Daily Point

Smithtown addiction facility may get zoned out

When Charlie Murphy’s Residence opened in 1942, Alcoholics Anonymous had only existed for seven years and its instruction manual, originally titled "Alcoholics Anonymous: The Story of How More Than One Hundred Men Have Recovered From Alcoholism," had only been in print for three.

But in 2016 the famed Fort Salonga facility, which housed and rehabilitated thousands of Long Island addicts over eight decades, burned down.

And since the time Charlie Murphy’s was established, the neighborhood around it has grown up.

At 6 p.m. Tuesday, investors hoping to again use the site for an addiction treatment facility will appear before the Smithtown Board of Zoning Appeals, opposed by a local civic association and neighbors fighting to stop it. The proposed facility is for-profit; Charlie Murphy’s was a not-for-profit.

The neighborhood is residential, both in zoning and character. As long as the treatment facility was operating, and holding 12-step meetings for patients staying there and locals needing a meeting, its use was grandfathered in.

But opponents led by the Fort Salonga Association, which is asking residents to send form letters to elected officials that can be found on its website, say when the rehab burned and stopped operating for more than 12 months, the site lost its right to a zoning exception.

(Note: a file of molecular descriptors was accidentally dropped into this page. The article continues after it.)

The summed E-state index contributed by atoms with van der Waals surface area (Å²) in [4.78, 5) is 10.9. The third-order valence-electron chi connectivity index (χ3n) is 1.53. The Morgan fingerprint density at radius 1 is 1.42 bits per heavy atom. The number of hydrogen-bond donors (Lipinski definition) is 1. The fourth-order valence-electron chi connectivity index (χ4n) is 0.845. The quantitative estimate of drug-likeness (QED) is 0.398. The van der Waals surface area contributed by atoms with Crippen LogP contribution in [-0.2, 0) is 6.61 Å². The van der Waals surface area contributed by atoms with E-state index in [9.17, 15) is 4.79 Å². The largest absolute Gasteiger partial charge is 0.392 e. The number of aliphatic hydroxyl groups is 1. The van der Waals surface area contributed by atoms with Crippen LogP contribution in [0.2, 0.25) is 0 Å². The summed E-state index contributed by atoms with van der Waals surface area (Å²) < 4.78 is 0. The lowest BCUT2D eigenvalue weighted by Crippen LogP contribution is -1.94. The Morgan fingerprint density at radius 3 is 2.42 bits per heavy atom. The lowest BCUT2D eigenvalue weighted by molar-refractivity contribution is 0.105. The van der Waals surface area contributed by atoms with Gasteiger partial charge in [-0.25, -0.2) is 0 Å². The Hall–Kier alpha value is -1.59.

Additional arguments are that the proposed 50 beds of the new facility would double the old facility’s census, and that the rehab would increase traffic, endanger children at a school one-third of a mile away, and bring "violence" and "the dregs of society."

Vincent Trimarco Sr., the attorney for John Bonlarron and William Alvaro, the buyers looking to acquire and reopen the site, told The Point he may argue the use was never abandoned. And, Trimarco points out, similar uses like halfway houses, which this could become instead, are largely exempt from zoning bans under state law.

In previous similar battles, like a rehab in Blue Point proposed by the Seafield Center that never opened and one for eating disorders in Glen Cove proposed by Monte Nido that did, the outcry in the recovery community in favor of the planned facilities was loud.

In this case, it has been more muted.

And elected officials and addiction-treatment advocates say the difference that has them holding their fire and doubling down on due diligence is that they don’t know the operators’ work the way they did Seafield and Monte Nido, which have strong track records here.

Those officials and advocates say they’d like to know more. Opponents would certainly like to say more, and perhaps even hear more, too.

And once more, on Long Island, anxious residents will spell "donnybrook" with the letters "B.Z.A."

— Lane Filler @lanefiller

Talking Point

Crypto politics

New York City Mayor Eric Adams’ wallet might be ruing his decision to convert some salary payments into cryptocurrency, what with the plunge in that market in recent days.

But Adams appears committed to promoting the electronic, blockchain-based money system even on pain of a short-term loss, which got The Point wondering whether Long Island’s county executives have had any similar flirtations with crypto in this brave new world.